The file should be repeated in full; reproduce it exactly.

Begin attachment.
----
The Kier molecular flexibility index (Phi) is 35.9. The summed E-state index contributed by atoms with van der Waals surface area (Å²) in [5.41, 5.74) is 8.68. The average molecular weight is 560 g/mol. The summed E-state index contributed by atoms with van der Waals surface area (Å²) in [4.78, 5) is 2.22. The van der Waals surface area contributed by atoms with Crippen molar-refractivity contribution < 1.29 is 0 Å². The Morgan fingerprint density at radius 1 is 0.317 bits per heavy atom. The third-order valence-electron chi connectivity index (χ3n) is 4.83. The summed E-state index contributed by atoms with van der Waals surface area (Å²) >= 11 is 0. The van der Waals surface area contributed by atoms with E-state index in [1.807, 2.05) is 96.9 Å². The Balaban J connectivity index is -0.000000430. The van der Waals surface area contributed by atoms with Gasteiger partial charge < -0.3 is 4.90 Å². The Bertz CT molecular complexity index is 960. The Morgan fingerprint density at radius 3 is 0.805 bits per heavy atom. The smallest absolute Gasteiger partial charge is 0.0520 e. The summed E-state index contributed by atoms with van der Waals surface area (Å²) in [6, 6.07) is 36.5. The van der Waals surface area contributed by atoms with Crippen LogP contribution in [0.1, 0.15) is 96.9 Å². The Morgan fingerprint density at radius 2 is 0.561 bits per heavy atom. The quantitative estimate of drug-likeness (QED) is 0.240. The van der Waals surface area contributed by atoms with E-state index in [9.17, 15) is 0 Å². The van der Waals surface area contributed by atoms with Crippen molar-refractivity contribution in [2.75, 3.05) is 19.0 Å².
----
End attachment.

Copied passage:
The Kier molecular flexibility index (Phi) is 35.9. The summed E-state index contributed by atoms with van der Waals surface area (Å²) in [5.41, 5.74) is 8.68. The average molecular weight is 560 g/mol. The summed E-state index contributed by atoms with van der Waals surface area (Å²) in [4.78, 5) is 2.22. The van der Waals surface area contributed by atoms with Crippen molar-refractivity contribution < 1.29 is 0 Å². The Morgan fingerprint density at radius 1 is 0.317 bits per heavy atom. The third-order valence-electron chi connectivity index (χ3n) is 4.83. The summed E-state index contributed by atoms with van der Waals surface area (Å²) >= 11 is 0. The van der Waals surface area contributed by atoms with E-state index in [1.807, 2.05) is 96.9 Å². The Balaban J connectivity index is -0.000000430. The van der Waals surface area contributed by atoms with Gasteiger partial charge < -0.3 is 4.90 Å². The Bertz CT molecular complexity index is 960. The Morgan fingerprint density at radius 3 is 0.805 bits per heavy atom. The smallest absolute Gasteiger partial charge is 0.0520 e. The summed E-state index contributed by atoms with van der Waals surface area (Å²) in [6, 6.07) is 36.5. The van der Waals surface area contributed by atoms with Crippen LogP contribution in [0.1, 0.15) is 96.9 Å². The Morgan fingerprint density at radius 2 is 0.561 bits per heavy atom. The quantitative estimate of drug-likeness (QED) is 0.240. The van der Waals surface area contributed by atoms with E-state index in [9.17, 15) is 0 Å². The van der Waals surface area contributed by atoms with Crippen molar-refractivity contribution in [2.75, 3.05) is 19.0 Å².